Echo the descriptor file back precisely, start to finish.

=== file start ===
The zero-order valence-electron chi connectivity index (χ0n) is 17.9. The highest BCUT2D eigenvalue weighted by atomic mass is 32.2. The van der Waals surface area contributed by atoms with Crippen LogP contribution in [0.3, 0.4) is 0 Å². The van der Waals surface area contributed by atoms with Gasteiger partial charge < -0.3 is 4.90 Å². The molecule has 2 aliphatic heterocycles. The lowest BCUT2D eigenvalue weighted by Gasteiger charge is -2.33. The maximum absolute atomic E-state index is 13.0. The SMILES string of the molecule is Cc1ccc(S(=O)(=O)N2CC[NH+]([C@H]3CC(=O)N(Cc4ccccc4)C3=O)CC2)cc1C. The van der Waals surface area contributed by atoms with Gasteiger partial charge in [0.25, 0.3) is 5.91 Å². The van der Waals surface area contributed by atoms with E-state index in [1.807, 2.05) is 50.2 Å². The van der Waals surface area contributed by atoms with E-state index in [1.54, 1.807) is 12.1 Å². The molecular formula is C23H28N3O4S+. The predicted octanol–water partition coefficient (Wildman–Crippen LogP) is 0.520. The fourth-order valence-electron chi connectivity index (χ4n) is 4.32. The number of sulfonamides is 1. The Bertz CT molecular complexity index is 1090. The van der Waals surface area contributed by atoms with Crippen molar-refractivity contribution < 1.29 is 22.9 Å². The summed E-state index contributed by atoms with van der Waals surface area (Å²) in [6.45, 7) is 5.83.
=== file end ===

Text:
The zero-order valence-electron chi connectivity index (χ0n) is 17.9. The highest BCUT2D eigenvalue weighted by atomic mass is 32.2. The van der Waals surface area contributed by atoms with Crippen LogP contribution in [0.3, 0.4) is 0 Å². The van der Waals surface area contributed by atoms with Gasteiger partial charge < -0.3 is 4.90 Å². The molecule has 2 aliphatic heterocycles. The lowest BCUT2D eigenvalue weighted by Gasteiger charge is -2.33. The maximum absolute atomic E-state index is 13.0. The SMILES string of the molecule is Cc1ccc(S(=O)(=O)N2CC[NH+]([C@H]3CC(=O)N(Cc4ccccc4)C3=O)CC2)cc1C. The van der Waals surface area contributed by atoms with Gasteiger partial charge in [0.25, 0.3) is 5.91 Å². The van der Waals surface area contributed by atoms with E-state index in [1.807, 2.05) is 50.2 Å². The van der Waals surface area contributed by atoms with E-state index in [1.54, 1.807) is 12.1 Å². The molecular formula is C23H28N3O4S+. The predicted octanol–water partition coefficient (Wildman–Crippen LogP) is 0.520. The fourth-order valence-electron chi connectivity index (χ4n) is 4.32. The number of sulfonamides is 1. The Bertz CT molecular complexity index is 1090. The van der Waals surface area contributed by atoms with Crippen molar-refractivity contribution < 1.29 is 22.9 Å². The summed E-state index contributed by atoms with van der Waals surface area (Å²) in [6.45, 7) is 5.83.